The P.I. Poll

 The P.I. Poll  July/August 1998

The Cheese Stands Alone

It's summertime and the living is cheesy...

Bill Pronzini, in his classic Gun in Cheek and Son of Gun in Cheek, called them "Alternative Classics," I just call them "Cheese," but what we're both talking about is those guilty little P.I. pleasures, those little paperback treats we gobble up even though we know they're probably bad for us,
or at least lacking in literary nutrition; those books so bad they're good.

In fact, July is Cheese Month around here. I put away the "good" books, grab a few cold ones, hit the hammock in the backyard, shove a tape in the machine, and plow through some so-bad-they're-good no brain, no-gain Cheese Classics. Some of my personal favourites include the Honey West series, the Rocky Steele books, some of the later Mike Shaynes, and a whole bunch of one-shot wonders, mostly old bargain bin paperbacks with some babe and a gun the main features of the cover art.

In the summer of 1998, I asked readers to name their own favourites. Here are some of the responses...

(Unfortunately, the automatic guestbook I set up to handle your answers, 1-2-3 Webtools, crashed and burned, taking most of the comments with it.

Sorry for the inconvenience. I'm as pissed off as anyone...this was a fun topic. Maybe we'll do it again sometime...


Actually, I managed to salvage some of the comments, but not, alas, the names of the folks who wrote them. If you're here, uncredited, please let me know, and I'll try to rectify it (which doesn't mean what you may think it does).


From Noah Stewart in Vancouver, BC
My favorite cheesy PI treat is: This summer: re-reading mid-period Perry Mason, the finest work in this great series, in the oldest paperbacks I can get my hands on. The Case of the Empty Tin and The Case of the Crooked Candle still stand up after all these years. Gardner's Terry Clane series, what little there is of it, is also delightfully cheesy, including his Disney-esque take on Chinese philosophy. I'm also re-re-re-re-reading the complete Rex Stout, but that's not cheese -- it's a lesson in how to write. On videotape -- the immortal Banacek, Polish cheeseball extraordinaire. Disgracefully sexist beast that he is, he still manages to solve brain-cracking puzzle stories on slender evidence. Great plots -- horrible dialogue -- the occasional spectacular woman in a bikini -- and George Peppard's ridiculous haircut. I screen these for myself once every coupleof years. So cheesy, it's wonderful.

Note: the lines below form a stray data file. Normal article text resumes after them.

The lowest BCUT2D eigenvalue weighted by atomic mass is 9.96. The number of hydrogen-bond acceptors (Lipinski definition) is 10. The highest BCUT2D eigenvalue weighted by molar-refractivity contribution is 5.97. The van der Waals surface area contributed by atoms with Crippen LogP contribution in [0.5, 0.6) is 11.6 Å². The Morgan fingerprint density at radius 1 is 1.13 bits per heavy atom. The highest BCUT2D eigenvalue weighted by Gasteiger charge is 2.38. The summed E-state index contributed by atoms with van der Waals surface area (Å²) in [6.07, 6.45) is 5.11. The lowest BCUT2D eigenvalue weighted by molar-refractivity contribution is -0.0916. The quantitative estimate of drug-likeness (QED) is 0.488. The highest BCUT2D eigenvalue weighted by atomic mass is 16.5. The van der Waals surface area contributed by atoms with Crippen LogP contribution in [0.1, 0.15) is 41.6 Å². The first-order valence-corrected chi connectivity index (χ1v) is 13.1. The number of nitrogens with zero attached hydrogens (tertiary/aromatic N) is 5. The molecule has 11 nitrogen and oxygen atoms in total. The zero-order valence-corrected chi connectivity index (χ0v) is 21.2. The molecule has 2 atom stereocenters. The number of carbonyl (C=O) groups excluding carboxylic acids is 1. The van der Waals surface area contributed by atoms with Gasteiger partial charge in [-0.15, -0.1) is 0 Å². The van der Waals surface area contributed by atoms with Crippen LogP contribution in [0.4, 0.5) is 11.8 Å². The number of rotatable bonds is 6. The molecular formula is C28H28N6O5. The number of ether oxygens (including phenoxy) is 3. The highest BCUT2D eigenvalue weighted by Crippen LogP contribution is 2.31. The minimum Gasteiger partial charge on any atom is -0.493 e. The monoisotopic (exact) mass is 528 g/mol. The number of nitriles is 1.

From M.K. Smith
Clay Harvey's 2nd-in-a-series, Whisper of Black, is as cheesy as a Texas nacho. While the main character ain't really a p.i., the writing and characterizations fullfill any official p.i. criteria.

From Paul Bergin in Sarasota, FL
Blue Murder
, by Robert Leslie Bellem. An unintentionally (?) hilarious PI novel from the literary Titan who gave us Dan Turner, Hollywood Detective (and several early episodes of the Perry Mason TV series). The book was reissued by Dennis McMillan Publications awhile back, but I saw it remaindered at last year's Bouchercon, which means it may be difficult to find by now. It's well worth looking for, though.

From Mystery Caller #8
Miss Marple
? Hercule Poirot? Someone set the snooze alarm! I thought this was supposed to be P.I. Cheese! My favorite is Andrew Vachss's Burke...sure, he thinks it's great writing, but I like the pulpy, comic book feel to it!

From Mystery Caller #7
I guess I consider all of the "brain candy" reads kind of "cheesy"...(the ones you can read in a couple of hours) but my favorite summer reads are the old characters revisited...Travis McGee (John D. MacDonald) never lets me down, living on a houseboat in Fort Lauderdale and "doing favors for friends"...Christie's Hercule Poirot and Miss Marple...Lawrence Block's Bernie Rhodenbarr is "the burglar who..."...Rex Stout's Nero Wolfe and Archie Goodwin....all fun to spend a summer afternoon with...

From Mystery Caller #6
I nominate Joe Lansdale's Hap Collins and Leonard Pine. Although I believe cheesy is too strong a word, they're certainly high on the sheer fun chart. Deliciously politically incorrect, too!

From Mystery Caller #5
You want cheesy? Grab any of the half dozen or so titles by John B. West. His private eye was Rocky Steele, and worse tripe was never published. For sheer ludicrous plotting, miserable dialogue and classic bad writing, they can't be topped (or bottomed). What makes it more interesting is that the author was an MD, successful business man, and black.